Alexander DeLuca, M.D.
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Anesthesia-Assisted vs Buprenorphine- or Clonidine-Assisted Heroin Detoxification and Naltrexone Induction:
A Randomized Trial
[Abstract and link to Full Text PDF]

 
Eric D. Collins, Herbert D. Kleber, Robert A. Whittington, Nicole E. Heitler, JAMA, 294(8): 903-913, 2005-08-24. Posted: 2006-02-22.
[Identifier: http://www.doctordeluca.com/Library/DetoxEngage/UrodVsRod-Collins05.htm]
 
Related resources:  Detoxification and Patient Engagement archives
 
See also:
Methods of Detox and Their Role in Treating Patients With Opioid Dependence -
O'Connor, JAMA, 2005
What is Ultra-Rapid Opiate detox (UROD) and how is it different from Rapid Opiate detox (ROD)?
DeLuca, Addiction-related FAQ #18, 2000
Heroin Detoxification -
Michael M. Miller, Letter to the Editor, JAMA, 295: 885-886, 2006
War on Doctors and Pain Crisis Weekly - RSS feed:
  HTML view:
Harm Reduction for Alcohol and Drug Use Disorders Weekly - RSS feed:
  HTML view:
 

[FULL TEXT of this Article in Adobe PDF format]

ABSTRACT
Context

Rapid opioid detoxification with opioid antagonist induction using general anesthesia has emerged as an expensive, potentially dangerous, unproven approach to treat opioid dependence.

Objective
To determine how anesthesia-assisted detoxification with rapid antagonist induction for heroin dependence compared with 2 alternative detoxification and antagonist induction methods.

Design, Setting, and Patients
A total of 106 treatment-seeking heroin-dependent patients, aged 21 through 50 years, were randomly assigned to 1 of 3 inpatient withdrawal treatments over 72 hours followed by 12 weeks of outpatient naltrexone maintenance with relapse prevention psychotherapy. This randomized trial was conducted between 2000 and 2003 at Columbia University Medical Centerís Clinical Research Center. Outpatient treatment occurred at the Columbia University research service for substance use disorders. Patients were included if they had an American Society of Anesthesiologists physical status of I or II, were without major comorbid psychiatric illness, and were not dependent on other drugs or alcohol.

Interventions
Anesthesia-assisted rapid opioid detoxification with naltrexone induction, buprenorphine-assisted rapid opioid detoxification with naltrexone induction, and clonidine-assisted opioid detoxification with delayed naltrexone induction.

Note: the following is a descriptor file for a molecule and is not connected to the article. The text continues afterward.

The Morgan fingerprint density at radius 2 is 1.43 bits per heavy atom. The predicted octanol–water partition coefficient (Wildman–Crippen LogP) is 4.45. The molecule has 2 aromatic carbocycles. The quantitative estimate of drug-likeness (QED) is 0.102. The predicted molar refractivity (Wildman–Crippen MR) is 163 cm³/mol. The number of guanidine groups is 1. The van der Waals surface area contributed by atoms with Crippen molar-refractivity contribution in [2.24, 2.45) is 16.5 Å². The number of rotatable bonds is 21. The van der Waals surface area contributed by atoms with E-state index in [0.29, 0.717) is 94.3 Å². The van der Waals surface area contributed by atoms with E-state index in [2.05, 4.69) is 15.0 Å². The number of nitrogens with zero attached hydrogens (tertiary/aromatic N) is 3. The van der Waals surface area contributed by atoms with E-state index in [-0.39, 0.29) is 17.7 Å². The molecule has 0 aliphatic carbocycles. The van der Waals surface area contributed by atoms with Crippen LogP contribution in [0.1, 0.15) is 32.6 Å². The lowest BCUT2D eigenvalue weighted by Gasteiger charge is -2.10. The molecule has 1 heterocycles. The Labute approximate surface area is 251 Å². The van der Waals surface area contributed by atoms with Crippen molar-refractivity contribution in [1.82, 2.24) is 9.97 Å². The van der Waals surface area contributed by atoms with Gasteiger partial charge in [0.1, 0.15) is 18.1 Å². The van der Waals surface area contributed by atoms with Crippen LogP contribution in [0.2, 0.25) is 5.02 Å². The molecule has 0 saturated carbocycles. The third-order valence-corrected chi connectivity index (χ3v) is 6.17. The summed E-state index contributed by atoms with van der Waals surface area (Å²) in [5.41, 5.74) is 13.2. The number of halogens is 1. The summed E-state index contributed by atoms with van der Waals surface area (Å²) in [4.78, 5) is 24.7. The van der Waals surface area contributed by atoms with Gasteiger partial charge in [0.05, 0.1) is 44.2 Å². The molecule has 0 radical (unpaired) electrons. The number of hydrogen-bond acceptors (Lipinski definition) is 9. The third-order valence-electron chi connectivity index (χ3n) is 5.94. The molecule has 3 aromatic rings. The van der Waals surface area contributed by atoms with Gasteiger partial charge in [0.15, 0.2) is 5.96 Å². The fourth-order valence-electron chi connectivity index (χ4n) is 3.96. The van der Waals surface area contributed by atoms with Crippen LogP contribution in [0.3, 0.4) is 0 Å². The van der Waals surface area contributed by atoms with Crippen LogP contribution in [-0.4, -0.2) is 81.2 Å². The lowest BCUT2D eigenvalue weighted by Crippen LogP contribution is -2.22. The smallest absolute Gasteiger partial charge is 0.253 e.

Main Outcome Measures
 Withdrawal severity scores on objective and subjective scales; proportions of patients receiving naltrexone, completing inpatient detoxification, and retained in treatment; proportion of opioid-positive urine specimens.

Results
Mean withdrawal severities were comparable across the 3 treatments. Compared with clonidine-assisted detoxification, the anesthesia- and buprenorphine-assisted detoxification interventions had significantly greater rates of naltrexone induction (94% anesthesia, 97% buprenorphine, and 21% clonidine), but the groups did not differ in rates of completion of inpatient detoxification. Treatment retention over 12 weeks was not significantly different among groups with 7 of 35 (20%) retained in the anesthesia-assisted group, 9 of 37 (24%) in the buprenorphine-assisted group, and 3 of 34 (9%) in the clonidine-assisted group. Induction with 50 mg of naltrexone significantly reduced the risk of dropping out (odds ratio, 0.28; 95% confidence interval, 0.15-0.51). There were no significant group differences in proportions of opioid-positive urine specimens. The anesthesia procedure was associated with 3 potentially life-threatening adverse events.

Conclusion
These data do not support the use of general anesthesia for heroin detoxification and rapid opioid antagonist induction.

[FULL TEXT of this Article in Adobe PDF format]

[END]

 

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Alexander DeLuca, M.D.

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Originally posted: 2006-02-22

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